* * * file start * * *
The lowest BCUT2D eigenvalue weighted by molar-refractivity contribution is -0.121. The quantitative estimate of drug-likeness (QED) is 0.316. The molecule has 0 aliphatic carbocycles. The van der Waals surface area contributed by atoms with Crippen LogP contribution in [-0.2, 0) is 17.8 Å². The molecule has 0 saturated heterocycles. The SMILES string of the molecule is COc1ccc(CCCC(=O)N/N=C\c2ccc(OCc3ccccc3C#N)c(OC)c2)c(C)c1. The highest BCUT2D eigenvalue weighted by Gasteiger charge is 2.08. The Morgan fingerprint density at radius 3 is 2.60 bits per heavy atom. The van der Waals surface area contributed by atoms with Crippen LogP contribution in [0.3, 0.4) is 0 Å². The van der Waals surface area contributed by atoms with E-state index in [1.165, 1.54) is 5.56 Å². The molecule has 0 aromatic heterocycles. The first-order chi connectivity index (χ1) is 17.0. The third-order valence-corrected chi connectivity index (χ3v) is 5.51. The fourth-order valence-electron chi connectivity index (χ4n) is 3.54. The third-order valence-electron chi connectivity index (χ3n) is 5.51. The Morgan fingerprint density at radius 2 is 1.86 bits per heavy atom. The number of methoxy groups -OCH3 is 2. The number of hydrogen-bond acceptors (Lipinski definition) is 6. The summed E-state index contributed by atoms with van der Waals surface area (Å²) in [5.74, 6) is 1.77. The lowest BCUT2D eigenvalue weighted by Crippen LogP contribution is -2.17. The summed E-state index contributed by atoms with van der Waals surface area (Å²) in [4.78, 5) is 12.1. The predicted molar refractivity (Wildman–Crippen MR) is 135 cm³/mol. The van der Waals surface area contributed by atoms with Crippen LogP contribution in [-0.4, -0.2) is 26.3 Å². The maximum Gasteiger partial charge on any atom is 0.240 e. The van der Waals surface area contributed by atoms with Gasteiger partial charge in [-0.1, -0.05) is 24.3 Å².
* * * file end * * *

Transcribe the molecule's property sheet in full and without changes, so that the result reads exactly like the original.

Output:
The lowest BCUT2D eigenvalue weighted by molar-refractivity contribution is -0.121. The quantitative estimate of drug-likeness (QED) is 0.316. The molecule has 0 aliphatic carbocycles. The van der Waals surface area contributed by atoms with Crippen LogP contribution in [-0.2, 0) is 17.8 Å². The molecule has 0 saturated heterocycles. The SMILES string of the molecule is COc1ccc(CCCC(=O)N/N=C\c2ccc(OCc3ccccc3C#N)c(OC)c2)c(C)c1. The highest BCUT2D eigenvalue weighted by Gasteiger charge is 2.08. The Morgan fingerprint density at radius 3 is 2.60 bits per heavy atom. The van der Waals surface area contributed by atoms with Crippen LogP contribution in [0.3, 0.4) is 0 Å². The van der Waals surface area contributed by atoms with E-state index in [1.165, 1.54) is 5.56 Å². The molecule has 0 aromatic heterocycles. The first-order chi connectivity index (χ1) is 17.0. The third-order valence-corrected chi connectivity index (χ3v) is 5.51. The fourth-order valence-electron chi connectivity index (χ4n) is 3.54. The third-order valence-electron chi connectivity index (χ3n) is 5.51. The Morgan fingerprint density at radius 2 is 1.86 bits per heavy atom. The number of methoxy groups -OCH3 is 2. The number of hydrogen-bond acceptors (Lipinski definition) is 6. The summed E-state index contributed by atoms with van der Waals surface area (Å²) in [5.74, 6) is 1.77. The lowest BCUT2D eigenvalue weighted by Crippen LogP contribution is -2.17. The summed E-state index contributed by atoms with van der Waals surface area (Å²) in [4.78, 5) is 12.1. The predicted molar refractivity (Wildman–Crippen MR) is 135 cm³/mol. The van der Waals surface area contributed by atoms with Crippen LogP contribution in [-0.4, -0.2) is 26.3 Å². The maximum Gasteiger partial charge on any atom is 0.240 e. The van der Waals surface area contributed by atoms with Gasteiger partial charge in [-0.1, -0.05) is 24.3 Å².